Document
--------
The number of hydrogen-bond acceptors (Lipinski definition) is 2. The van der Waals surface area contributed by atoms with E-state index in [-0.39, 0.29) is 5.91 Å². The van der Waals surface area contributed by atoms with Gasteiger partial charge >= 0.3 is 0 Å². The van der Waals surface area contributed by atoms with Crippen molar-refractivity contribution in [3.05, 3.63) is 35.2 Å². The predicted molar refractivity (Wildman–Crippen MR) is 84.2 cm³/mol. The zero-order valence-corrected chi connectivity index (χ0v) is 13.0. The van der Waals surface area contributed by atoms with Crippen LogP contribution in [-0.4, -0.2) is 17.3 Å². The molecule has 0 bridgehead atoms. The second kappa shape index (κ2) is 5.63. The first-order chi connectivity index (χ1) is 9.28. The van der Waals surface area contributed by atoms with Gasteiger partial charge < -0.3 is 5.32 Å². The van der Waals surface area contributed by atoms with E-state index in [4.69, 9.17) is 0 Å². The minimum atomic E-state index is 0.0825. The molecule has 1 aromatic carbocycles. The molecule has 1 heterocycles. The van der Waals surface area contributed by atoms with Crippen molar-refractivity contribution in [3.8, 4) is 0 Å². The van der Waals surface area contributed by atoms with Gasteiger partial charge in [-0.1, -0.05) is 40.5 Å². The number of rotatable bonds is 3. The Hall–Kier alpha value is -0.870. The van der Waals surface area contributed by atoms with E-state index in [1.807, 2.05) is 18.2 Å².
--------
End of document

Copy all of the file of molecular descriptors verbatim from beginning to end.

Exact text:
The number of hydrogen-bond acceptors (Lipinski definition) is 2. The van der Waals surface area contributed by atoms with E-state index in [-0.39, 0.29) is 5.91 Å². The van der Waals surface area contributed by atoms with Gasteiger partial charge >= 0.3 is 0 Å². The van der Waals surface area contributed by atoms with Crippen molar-refractivity contribution in [3.05, 3.63) is 35.2 Å². The predicted molar refractivity (Wildman–Crippen MR) is 84.2 cm³/mol. The zero-order valence-corrected chi connectivity index (χ0v) is 13.0. The van der Waals surface area contributed by atoms with Crippen LogP contribution in [-0.4, -0.2) is 17.3 Å². The molecule has 0 bridgehead atoms. The second kappa shape index (κ2) is 5.63. The first-order chi connectivity index (χ1) is 9.28. The van der Waals surface area contributed by atoms with Gasteiger partial charge < -0.3 is 5.32 Å². The van der Waals surface area contributed by atoms with E-state index in [4.69, 9.17) is 0 Å². The minimum atomic E-state index is 0.0825. The molecule has 1 aromatic carbocycles. The molecule has 1 heterocycles. The van der Waals surface area contributed by atoms with Crippen molar-refractivity contribution in [3.8, 4) is 0 Å². The van der Waals surface area contributed by atoms with Gasteiger partial charge in [-0.1, -0.05) is 40.5 Å². The number of rotatable bonds is 3. The Hall–Kier alpha value is -0.870. The van der Waals surface area contributed by atoms with E-state index in [1.807, 2.05) is 18.2 Å².